Thursday, August 13, 2009

“The Flowers of Kirkuk” tells about Iraq through romance

European crew interviewed on film project new to Kurdistan Region
The Region lends itself to European filmmakers as the world begins to take notice of its relative safety and astonishing beauty and culture.
Local and international crews gathered in Erbil to shoot “The Flowers of Kirkuk,” a movie conveying historical moments of the late 1980s through romance to a European audience. The project is the first of its kind, bringing foreign investment via a movie completely made in Kurdistan Region, according to the crew.

The story starts with a young woman, originally from a Baghdadi Arab family, who was born, raised, and educated in Rome. She returns to Kirkuk looking for her friend in the late 1980s. She has been away for a long while, and with her arrival she has to learn everything: the culture, historic moments, the political situation, and so on. She finally finds her friend who is a Kurd, a doctor, a poet, and a musician, but he also is helping others from catastrophic villages.
The making of this film in Kurdistan Region is multi-purposed: Italian and Swiss producers seek new movie-making business here, European audiences will learn deeper facts of Iraq, and Kurdish filmmakers eye importing Western talent to shore up the weak Kurdish cinema industry.
“The European audience does not know anything about the last 20 years in Iraq. We have been suddenly overloaded with news since 2003,” said producer Fabrizia Falzetti from Italy’s Far Out Films. “But the news is not real information because it is just news about bombings, about disasters, about killings, while nobody knows exactly what was happening until five years before. The roots are incomprehensive for foreigners.”
Falzetti added: “One line [of this project] is to develop more local movies, and another line is to attract more international film production.”
Shooting the film now may perhaps help launch it in September during the next Cannes Film Festival.
“Whether or not this product succeeds, it will be the turn for future productions. Future foreign film production will come to the region and consider Kurdistan an option,” noted Juses Roldan, from Mexico, who links local and foreign crews. Roldan considers this film one of the most important projects for this region.
“We have the first international production being brought entirely from outside. They are coming to film the entire film in Kurdistan and they are using Kurdish and Arab actors, but mostly Kurdish. They are using Kurdish production companies,” he added.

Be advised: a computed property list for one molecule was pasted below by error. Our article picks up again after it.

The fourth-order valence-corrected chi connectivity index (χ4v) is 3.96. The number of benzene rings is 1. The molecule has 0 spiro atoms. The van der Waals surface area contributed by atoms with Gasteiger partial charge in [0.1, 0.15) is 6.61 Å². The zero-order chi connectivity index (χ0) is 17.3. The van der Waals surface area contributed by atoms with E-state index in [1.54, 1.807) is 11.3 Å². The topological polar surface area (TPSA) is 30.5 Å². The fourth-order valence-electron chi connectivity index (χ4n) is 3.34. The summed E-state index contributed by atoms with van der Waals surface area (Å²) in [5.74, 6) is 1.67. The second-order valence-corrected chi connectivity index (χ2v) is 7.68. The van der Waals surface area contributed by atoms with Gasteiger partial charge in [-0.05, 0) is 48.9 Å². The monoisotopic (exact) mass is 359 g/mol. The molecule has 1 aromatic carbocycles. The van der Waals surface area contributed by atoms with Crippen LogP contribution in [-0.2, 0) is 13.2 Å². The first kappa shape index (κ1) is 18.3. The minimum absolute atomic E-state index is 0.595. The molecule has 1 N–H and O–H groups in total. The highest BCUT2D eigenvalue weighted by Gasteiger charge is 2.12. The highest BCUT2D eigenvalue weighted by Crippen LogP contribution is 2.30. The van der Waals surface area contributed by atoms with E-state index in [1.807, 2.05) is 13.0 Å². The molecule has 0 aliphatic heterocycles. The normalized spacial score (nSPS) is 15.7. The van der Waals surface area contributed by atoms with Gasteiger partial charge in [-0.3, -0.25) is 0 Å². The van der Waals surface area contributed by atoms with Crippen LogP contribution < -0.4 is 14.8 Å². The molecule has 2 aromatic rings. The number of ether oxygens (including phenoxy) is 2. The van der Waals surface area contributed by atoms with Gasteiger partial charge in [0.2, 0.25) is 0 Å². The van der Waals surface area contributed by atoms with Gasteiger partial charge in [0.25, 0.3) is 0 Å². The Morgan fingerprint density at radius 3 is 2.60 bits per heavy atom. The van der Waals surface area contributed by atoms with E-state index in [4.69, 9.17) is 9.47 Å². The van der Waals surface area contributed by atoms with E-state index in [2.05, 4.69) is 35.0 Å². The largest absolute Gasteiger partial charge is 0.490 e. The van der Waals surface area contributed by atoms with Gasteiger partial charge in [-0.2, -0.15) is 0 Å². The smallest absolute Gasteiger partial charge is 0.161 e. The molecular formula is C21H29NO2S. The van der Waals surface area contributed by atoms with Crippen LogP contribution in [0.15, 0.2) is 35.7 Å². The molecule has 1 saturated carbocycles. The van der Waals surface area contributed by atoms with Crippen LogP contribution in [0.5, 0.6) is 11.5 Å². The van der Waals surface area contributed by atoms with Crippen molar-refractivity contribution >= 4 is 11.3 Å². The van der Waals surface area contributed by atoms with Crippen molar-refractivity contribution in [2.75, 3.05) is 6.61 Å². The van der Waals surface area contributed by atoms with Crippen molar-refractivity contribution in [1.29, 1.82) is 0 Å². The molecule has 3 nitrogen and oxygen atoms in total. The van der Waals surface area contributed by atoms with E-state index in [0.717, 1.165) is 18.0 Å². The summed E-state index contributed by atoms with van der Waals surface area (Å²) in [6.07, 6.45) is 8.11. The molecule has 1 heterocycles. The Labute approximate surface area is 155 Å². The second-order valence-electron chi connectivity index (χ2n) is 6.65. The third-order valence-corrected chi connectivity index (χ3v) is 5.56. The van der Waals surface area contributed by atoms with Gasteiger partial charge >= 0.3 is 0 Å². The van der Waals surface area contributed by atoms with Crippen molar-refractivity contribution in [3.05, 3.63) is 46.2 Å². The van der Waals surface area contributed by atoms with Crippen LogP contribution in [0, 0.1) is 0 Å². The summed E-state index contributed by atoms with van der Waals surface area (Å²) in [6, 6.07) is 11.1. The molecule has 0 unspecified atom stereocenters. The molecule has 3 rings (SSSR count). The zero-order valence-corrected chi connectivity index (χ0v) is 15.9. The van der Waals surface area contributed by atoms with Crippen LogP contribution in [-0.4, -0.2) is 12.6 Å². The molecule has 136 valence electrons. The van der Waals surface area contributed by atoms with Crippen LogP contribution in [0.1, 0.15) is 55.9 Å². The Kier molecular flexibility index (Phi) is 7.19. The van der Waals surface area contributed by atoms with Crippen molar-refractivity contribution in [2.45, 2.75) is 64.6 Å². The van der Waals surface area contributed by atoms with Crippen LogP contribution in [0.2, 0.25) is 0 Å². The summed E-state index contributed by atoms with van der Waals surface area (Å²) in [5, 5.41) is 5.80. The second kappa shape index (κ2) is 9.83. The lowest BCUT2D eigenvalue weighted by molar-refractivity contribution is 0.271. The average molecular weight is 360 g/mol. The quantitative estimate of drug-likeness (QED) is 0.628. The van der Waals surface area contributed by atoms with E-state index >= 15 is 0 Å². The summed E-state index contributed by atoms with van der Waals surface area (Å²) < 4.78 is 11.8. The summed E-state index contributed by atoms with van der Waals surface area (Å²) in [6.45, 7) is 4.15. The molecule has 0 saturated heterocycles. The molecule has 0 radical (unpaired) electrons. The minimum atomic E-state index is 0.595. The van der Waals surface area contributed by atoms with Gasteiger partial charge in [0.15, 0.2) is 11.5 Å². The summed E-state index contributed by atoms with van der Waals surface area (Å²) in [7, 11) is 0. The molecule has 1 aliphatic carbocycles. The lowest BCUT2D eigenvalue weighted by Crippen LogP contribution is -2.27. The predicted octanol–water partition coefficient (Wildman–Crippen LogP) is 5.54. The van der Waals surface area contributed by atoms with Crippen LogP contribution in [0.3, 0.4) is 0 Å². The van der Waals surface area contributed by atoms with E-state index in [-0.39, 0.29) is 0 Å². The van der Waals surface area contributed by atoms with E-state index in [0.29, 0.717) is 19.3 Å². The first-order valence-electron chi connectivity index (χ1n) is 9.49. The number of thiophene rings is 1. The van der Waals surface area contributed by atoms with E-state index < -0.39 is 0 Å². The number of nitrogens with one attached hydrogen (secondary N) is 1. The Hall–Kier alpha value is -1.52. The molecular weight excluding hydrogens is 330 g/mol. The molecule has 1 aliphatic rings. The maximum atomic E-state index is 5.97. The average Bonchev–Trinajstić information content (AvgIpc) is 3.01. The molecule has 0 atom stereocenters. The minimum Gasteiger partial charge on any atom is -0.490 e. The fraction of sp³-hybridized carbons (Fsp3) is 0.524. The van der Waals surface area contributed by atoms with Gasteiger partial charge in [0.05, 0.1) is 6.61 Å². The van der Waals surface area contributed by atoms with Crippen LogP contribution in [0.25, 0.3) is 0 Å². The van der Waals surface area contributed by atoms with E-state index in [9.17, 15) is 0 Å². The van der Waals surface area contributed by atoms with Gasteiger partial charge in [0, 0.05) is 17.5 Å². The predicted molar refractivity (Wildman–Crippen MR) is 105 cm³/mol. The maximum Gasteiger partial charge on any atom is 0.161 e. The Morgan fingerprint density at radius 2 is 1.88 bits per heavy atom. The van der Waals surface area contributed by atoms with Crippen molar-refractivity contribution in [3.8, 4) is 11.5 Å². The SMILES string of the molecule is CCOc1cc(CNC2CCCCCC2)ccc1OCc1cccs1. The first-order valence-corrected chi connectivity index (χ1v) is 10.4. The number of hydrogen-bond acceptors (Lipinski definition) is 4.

Falzetti and Zurich-based T. and C. Film are producing the film; Iranian Fariborz Kamkari is directing and Visual K. is contributing with logistics and local talent. A number of Italian and Swiss public, government organizations, and media are contributing funds for the project.
This feature movie, supported by public and private investors, emphasizes the telling of Iraqi events through romance to attract a larger audience, says Falzetti. “If we made it a documentary, the potential audience would be immediately much smaller.”
Producers faced difficulties at first when they called on foreign actors to come to the Region. “A lot of them are afraid to come to Kurdistan; they think it’s like Baghdad, Mosul, or Kirkuk,” said Falzetti, who is more hopeful now. “If this production succeeds, it will be a message that Kurdistan Region is safe and supportive for filmmakers, because we have seen a lot of support. And that is definitely [a reason to] possibly film here rather than going to Morocco or Jordan—and say that it is Iraq.”
The “Globe” learned from the crew that the three protagonists are Europeans with Arab and Kurdish origins. One of them is a famous actress who has made successful films in Europe and in the Middle East, but she preferred to remain unnamed for the time being.
Foreign producers have been hesitant to film in Kurdistan Region as it hasn’t exactly been a market place for cinema.
“The Kurdish cinema industry as far as a market doesn’t yet exist. Part of it is that equipment and bringing up production value of films wasn’t available until recently. Now it is beginning. Previous directors laid the foundation,” says Roldan, who hopes that the local government “continues to support the cinema industry and the companies.”
This crew, as the first foreigner filmmakers in the Region, has faced several difficulties in finding equipment of high quality; it was hard to find insurance and banking connecting them financially to the outside. More importantly, they have seen that anything old in the country no longer exists.
“…Somebody should save and collect the old things like cars. To be connected to the history, to the people. [It] looks like the history is not so important; everything old is more than important,” stated Falzetti.
The crew has two other movies to film in the region, but they will wait to see their first success and to see the difficulties removed before continuing on.

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